Fundraising and authenticity: what is it, and how to do it

A meteor screamed out of space and slammed into Earth at 150,000 miles per hour. It left a flaming debris field in northern Argentina two miles wide and 12 miles long, with 26 distinct craters.

This was 4,200 years ago.

I’m thinking about that long-ago disaster after the looking at Edmund Scientific catalog.

Authenticmeteorite

I found this geektastic item: Framed Print with Authentic Fragment of the Campo Del Cielo Meteorite.

It’s a picture of a meteor entering the atmosphere (not, I assume, the meteor in question). In the frame below the picture is an actual piece of meteorite taken from the Campo del Cielo debris field.

It’s that little hunk of rock that makes this more than an odd piece of wall art. The rock makes it something real — even, if you’re geeky enough, a touch with fame.

I imagine one of the main expenses of manufacturing this print is the genuine Campo del Cielo meteorite — finding it in Argentina, transporting it from there, making sure it’s the real thing.

Almost any old hunk of rock would do the job just as well as the Campo del Cielo meteorite — the geeks who received the print with a non- Campo del Cielo rock would never be the wiser. Think how much money they could save.

Of course, if buyers learned their rocks were fakes, there’d be some geeky version of a riot. If the marketing up front said “contains a rock that looks just like a Cielo del Campo meteorite,” you’d hardly sell any at all.

That’s why they don’t do either of those things, and why they include a “certificate of authenticity” with the print.

Because authenticity matters. The “real” rock can’t be replaced with a look-alike, even if there’s no discernible difference.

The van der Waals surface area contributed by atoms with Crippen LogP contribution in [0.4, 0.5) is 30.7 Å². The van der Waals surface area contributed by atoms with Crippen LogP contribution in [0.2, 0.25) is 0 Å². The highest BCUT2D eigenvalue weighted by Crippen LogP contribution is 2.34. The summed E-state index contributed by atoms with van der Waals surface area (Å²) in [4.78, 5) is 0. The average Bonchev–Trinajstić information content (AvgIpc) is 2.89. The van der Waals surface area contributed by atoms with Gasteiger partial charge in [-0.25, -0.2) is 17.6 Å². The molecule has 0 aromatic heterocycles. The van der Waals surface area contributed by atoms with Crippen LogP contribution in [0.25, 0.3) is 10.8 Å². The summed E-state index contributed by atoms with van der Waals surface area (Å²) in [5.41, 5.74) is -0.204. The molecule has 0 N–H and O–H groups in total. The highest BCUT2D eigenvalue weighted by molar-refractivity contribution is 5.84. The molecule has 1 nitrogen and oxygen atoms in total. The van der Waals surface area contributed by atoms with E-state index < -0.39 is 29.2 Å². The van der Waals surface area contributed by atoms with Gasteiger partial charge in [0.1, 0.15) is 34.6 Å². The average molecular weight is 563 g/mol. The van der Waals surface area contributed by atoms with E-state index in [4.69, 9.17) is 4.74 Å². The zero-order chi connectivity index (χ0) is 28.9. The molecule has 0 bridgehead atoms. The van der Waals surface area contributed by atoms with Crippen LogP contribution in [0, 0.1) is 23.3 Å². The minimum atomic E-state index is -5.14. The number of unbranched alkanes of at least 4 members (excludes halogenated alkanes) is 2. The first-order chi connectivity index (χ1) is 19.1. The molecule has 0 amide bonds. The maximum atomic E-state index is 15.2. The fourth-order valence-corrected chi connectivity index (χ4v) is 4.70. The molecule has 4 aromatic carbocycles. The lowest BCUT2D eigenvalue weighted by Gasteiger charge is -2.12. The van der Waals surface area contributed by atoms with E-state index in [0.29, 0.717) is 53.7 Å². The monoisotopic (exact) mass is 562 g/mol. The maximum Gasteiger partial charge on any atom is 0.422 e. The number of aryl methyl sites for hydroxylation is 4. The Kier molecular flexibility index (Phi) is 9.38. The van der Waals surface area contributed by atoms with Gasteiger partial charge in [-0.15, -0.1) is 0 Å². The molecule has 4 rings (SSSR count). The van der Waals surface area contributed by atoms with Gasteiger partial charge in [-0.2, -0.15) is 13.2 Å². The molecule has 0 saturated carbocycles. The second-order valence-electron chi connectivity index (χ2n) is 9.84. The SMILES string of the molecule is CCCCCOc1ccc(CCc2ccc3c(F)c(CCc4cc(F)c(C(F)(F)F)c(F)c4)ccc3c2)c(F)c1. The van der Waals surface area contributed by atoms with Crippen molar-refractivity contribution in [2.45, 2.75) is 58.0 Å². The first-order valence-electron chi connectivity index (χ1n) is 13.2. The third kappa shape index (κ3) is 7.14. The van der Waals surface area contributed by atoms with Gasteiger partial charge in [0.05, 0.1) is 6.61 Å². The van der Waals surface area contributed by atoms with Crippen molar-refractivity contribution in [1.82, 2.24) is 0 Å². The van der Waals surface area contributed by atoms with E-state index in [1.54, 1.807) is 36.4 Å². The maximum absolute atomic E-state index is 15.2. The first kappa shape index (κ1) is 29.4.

Authenticity is one of the keys to fundraising.

What can you offer your donors that allows them to have direct connection with the cause they support?

Not any old tchotchke will do. Look for something that’s …

  • Real
  • Believable
  • Unique to your cause
  • Inexpensive but not crappy

Give it some thought, because a little bit of authenticity can really boost your fundraising.

Let’s talk. I can help you bring that authenticity to your fundraising. I’m available for free 25-minute coaching sessions. Just click here and directly schedule an online conversation with me or with Sean Triner.

(This post first appeared on December 20, 2012.)


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The future of fundraising is not about social media, online video, or SEM. It’s not about any technology, medium, or technique. It’s about donors. If you need to raise funds from donors, you need to study them, respect them, and build everything you do around them. And the future? It’s already here. More.

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Jeff BrooksJeff Brooks has been serving the nonprofit community for more than 35 years and blogging about it since 2005. He considers fundraising the most noble of pursuits and hopes you’ll join him in that opinion. You can reach him at jeff [at] jeff-brooks [dot] com. More.


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The future of fundraising is not about social media, online video, or SEM. It’s not about any technology, medium, or technique. It’s about donors. If you need to raise funds from donors, you need to study them, respect them, and build everything you do around them. And the future? It’s already here. More.

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Jeff Brooks has been serving the nonprofit community for more than 30 years and blogging about it since 2005. He considers fundraising the most noble of pursuits and hopes you’ll join him in that opinion. You can reach him at jeff [at] jeff-brooks [dot] com.

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